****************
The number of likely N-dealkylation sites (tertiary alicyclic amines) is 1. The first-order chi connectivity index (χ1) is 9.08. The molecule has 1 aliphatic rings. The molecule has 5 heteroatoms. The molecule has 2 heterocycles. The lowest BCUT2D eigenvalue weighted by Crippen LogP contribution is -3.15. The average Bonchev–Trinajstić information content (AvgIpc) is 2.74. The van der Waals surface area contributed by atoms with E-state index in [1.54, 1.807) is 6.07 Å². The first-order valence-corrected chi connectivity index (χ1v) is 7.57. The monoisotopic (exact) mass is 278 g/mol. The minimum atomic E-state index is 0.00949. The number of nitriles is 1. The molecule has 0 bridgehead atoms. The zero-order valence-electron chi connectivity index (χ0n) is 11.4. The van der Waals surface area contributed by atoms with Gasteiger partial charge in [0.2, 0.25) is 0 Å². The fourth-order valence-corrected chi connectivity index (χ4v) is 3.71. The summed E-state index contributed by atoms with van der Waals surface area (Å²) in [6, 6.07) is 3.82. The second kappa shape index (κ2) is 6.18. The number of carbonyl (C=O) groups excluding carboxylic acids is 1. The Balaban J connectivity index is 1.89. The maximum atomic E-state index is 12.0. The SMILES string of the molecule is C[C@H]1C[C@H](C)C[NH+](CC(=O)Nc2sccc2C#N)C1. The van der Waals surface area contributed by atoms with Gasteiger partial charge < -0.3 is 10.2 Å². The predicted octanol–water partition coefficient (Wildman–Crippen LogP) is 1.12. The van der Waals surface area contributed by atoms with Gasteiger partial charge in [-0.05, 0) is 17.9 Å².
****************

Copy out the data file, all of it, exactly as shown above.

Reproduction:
The number of likely N-dealkylation sites (tertiary alicyclic amines) is 1. The first-order chi connectivity index (χ1) is 9.08. The molecule has 1 aliphatic rings. The molecule has 5 heteroatoms. The molecule has 2 heterocycles. The lowest BCUT2D eigenvalue weighted by Crippen LogP contribution is -3.15. The average Bonchev–Trinajstić information content (AvgIpc) is 2.74. The van der Waals surface area contributed by atoms with E-state index in [1.54, 1.807) is 6.07 Å². The first-order valence-corrected chi connectivity index (χ1v) is 7.57. The monoisotopic (exact) mass is 278 g/mol. The minimum atomic E-state index is 0.00949. The number of nitriles is 1. The molecule has 0 bridgehead atoms. The zero-order valence-electron chi connectivity index (χ0n) is 11.4. The van der Waals surface area contributed by atoms with Gasteiger partial charge in [0.2, 0.25) is 0 Å². The fourth-order valence-corrected chi connectivity index (χ4v) is 3.71. The summed E-state index contributed by atoms with van der Waals surface area (Å²) in [6, 6.07) is 3.82. The second kappa shape index (κ2) is 6.18. The number of carbonyl (C=O) groups excluding carboxylic acids is 1. The Balaban J connectivity index is 1.89. The maximum atomic E-state index is 12.0. The SMILES string of the molecule is C[C@H]1C[C@H](C)C[NH+](CC(=O)Nc2sccc2C#N)C1. The van der Waals surface area contributed by atoms with Gasteiger partial charge < -0.3 is 10.2 Å². The predicted octanol–water partition coefficient (Wildman–Crippen LogP) is 1.12. The van der Waals surface area contributed by atoms with Gasteiger partial charge in [-0.05, 0) is 17.9 Å².